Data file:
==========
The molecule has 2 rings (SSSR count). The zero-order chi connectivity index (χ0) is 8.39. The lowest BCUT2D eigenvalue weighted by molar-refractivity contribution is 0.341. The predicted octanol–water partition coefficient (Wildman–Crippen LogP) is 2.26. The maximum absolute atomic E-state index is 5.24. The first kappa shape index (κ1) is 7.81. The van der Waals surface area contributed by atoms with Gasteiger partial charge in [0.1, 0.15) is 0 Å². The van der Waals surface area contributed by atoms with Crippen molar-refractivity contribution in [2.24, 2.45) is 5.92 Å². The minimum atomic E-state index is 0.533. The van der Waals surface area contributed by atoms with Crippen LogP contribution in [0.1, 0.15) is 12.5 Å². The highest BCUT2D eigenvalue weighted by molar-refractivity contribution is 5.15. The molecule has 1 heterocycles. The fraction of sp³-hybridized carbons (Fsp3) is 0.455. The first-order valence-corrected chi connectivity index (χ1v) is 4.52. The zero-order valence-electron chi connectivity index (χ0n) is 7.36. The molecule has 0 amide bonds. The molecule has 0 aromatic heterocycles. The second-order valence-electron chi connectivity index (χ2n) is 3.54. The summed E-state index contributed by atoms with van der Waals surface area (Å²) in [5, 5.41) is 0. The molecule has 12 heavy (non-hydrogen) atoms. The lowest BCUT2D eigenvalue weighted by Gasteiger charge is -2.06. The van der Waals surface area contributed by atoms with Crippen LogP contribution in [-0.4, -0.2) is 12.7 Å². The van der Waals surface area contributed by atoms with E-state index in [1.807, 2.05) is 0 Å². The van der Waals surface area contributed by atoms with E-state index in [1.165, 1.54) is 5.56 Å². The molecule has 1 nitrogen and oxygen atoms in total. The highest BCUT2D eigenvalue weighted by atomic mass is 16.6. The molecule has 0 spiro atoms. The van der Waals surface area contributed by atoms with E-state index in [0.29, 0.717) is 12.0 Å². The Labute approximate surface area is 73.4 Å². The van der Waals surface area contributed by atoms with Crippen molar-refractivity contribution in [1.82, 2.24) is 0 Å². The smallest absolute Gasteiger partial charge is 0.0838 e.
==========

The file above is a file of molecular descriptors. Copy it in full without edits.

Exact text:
The molecule has 2 rings (SSSR count). The zero-order chi connectivity index (χ0) is 8.39. The lowest BCUT2D eigenvalue weighted by molar-refractivity contribution is 0.341. The predicted octanol–water partition coefficient (Wildman–Crippen LogP) is 2.26. The maximum absolute atomic E-state index is 5.24. The first kappa shape index (κ1) is 7.81. The van der Waals surface area contributed by atoms with Gasteiger partial charge in [0.1, 0.15) is 0 Å². The van der Waals surface area contributed by atoms with Crippen molar-refractivity contribution in [2.24, 2.45) is 5.92 Å². The minimum atomic E-state index is 0.533. The van der Waals surface area contributed by atoms with Crippen LogP contribution in [0.1, 0.15) is 12.5 Å². The highest BCUT2D eigenvalue weighted by molar-refractivity contribution is 5.15. The molecule has 1 heterocycles. The fraction of sp³-hybridized carbons (Fsp3) is 0.455. The first-order valence-corrected chi connectivity index (χ1v) is 4.52. The zero-order valence-electron chi connectivity index (χ0n) is 7.36. The molecule has 0 amide bonds. The molecule has 0 aromatic heterocycles. The second-order valence-electron chi connectivity index (χ2n) is 3.54. The summed E-state index contributed by atoms with van der Waals surface area (Å²) in [5, 5.41) is 0. The molecule has 12 heavy (non-hydrogen) atoms. The lowest BCUT2D eigenvalue weighted by Gasteiger charge is -2.06. The van der Waals surface area contributed by atoms with Crippen LogP contribution in [-0.4, -0.2) is 12.7 Å². The van der Waals surface area contributed by atoms with E-state index in [1.807, 2.05) is 0 Å². The van der Waals surface area contributed by atoms with E-state index in [1.165, 1.54) is 5.56 Å². The molecule has 1 nitrogen and oxygen atoms in total. The highest BCUT2D eigenvalue weighted by atomic mass is 16.6. The molecule has 0 spiro atoms. The van der Waals surface area contributed by atoms with E-state index in [0.29, 0.717) is 12.0 Å². The Labute approximate surface area is 73.4 Å². The van der Waals surface area contributed by atoms with Crippen molar-refractivity contribution in [1.82, 2.24) is 0 Å². The smallest absolute Gasteiger partial charge is 0.0838 e.